Spot prices surged late last year when there was a prolonged, unplanned outage at the Pohokura gas field offshore Taranaki. But they haven’t come back down to where they were prior to the gas outages. In this post we look at the reasons why and ask the question on everyone’s mind – will they remain high?
By Greg Sise, 30 September 2019
Back in 2017 the Haywards price averaged $77/MWh for the entire year, even though the year included two dry periods. For the 2018 year prior to the outages it averaged $76. So far in 2019, with gas flowing from Pohokura as usual, it has averaged around $120/MWh, an increase of 60% relative to 2017.
In our post of 6th March 2017 we explained why gas prices, ignoring the ebbs and flows of hydrological inflows to the hydro storage lakes, are key drivers of electricity spot prices. So it should not be a surprise that gas prices appear to be the main reason why spot prices are consistently higher than they were just a year ago. What is a little surprising, however, is that after prices initially rose due to the outage at Pohokura, they didn’t come back down when Pohokura returned to full production.
The gas market is opaque compared to the electricity market, so we have to make largely educated guesses as to why this might be. As long-time forecasters, we’ve learned that you can never be certain about anything, but despite the lack of transparency in gas, we are confident that the sustained rise in prices is at least partly due to higher gas prices faced by one or more thermal generators. There are a few data points which suggest this is the case.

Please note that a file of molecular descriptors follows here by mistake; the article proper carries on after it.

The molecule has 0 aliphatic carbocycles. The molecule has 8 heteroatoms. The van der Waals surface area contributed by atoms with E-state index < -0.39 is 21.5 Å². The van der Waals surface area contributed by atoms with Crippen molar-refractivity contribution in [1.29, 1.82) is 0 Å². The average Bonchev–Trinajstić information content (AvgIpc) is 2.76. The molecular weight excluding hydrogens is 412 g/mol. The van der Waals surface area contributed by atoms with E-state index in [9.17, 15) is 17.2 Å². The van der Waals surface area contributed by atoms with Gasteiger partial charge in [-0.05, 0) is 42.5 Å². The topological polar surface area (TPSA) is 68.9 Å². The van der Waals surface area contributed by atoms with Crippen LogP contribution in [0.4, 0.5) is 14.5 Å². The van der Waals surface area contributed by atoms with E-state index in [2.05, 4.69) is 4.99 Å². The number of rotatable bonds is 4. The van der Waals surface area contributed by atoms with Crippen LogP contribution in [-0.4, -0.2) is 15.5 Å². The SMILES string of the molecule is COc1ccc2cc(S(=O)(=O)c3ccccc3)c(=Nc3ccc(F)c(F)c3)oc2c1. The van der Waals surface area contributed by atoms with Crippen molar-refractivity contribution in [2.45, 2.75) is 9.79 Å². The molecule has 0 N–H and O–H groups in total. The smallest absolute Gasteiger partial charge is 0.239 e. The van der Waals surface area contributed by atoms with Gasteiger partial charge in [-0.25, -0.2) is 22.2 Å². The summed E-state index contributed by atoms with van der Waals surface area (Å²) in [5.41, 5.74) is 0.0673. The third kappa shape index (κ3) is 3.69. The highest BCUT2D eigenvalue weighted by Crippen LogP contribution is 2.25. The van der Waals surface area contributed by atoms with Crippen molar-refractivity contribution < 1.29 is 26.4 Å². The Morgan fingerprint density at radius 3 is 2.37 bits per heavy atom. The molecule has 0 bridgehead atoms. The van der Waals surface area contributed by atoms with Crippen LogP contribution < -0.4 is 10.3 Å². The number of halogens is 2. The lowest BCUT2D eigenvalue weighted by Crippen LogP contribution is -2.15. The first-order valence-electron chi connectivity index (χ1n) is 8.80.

But as so often happens in these situations, there is not just one factor that goes to explaining high prices, but a combination of factors which are currently all impacting on the cost and capacity of the thermal generation sector.
If we go back to 2016 through 2018, the spot price of gas (including the cost of carbon, which is roughly $1/GJ depending on the actual carbon price at the time) averaged just under $5/GJ, but since October 2018 it has rarely fallen below $6/GJ and has sat at $10/GJ or higher for most of this period. Most gas used for generation is purchased under long-term contracts, but high spot prices are a good indicator that there is a squeeze on gas supply, putting upward pressure on gas prices.
The gas outages of 2018 may have triggered mechanisms in gas contracts that reduced the quantities available in 2019, putting short term pressure on gas supply and on prices as a result.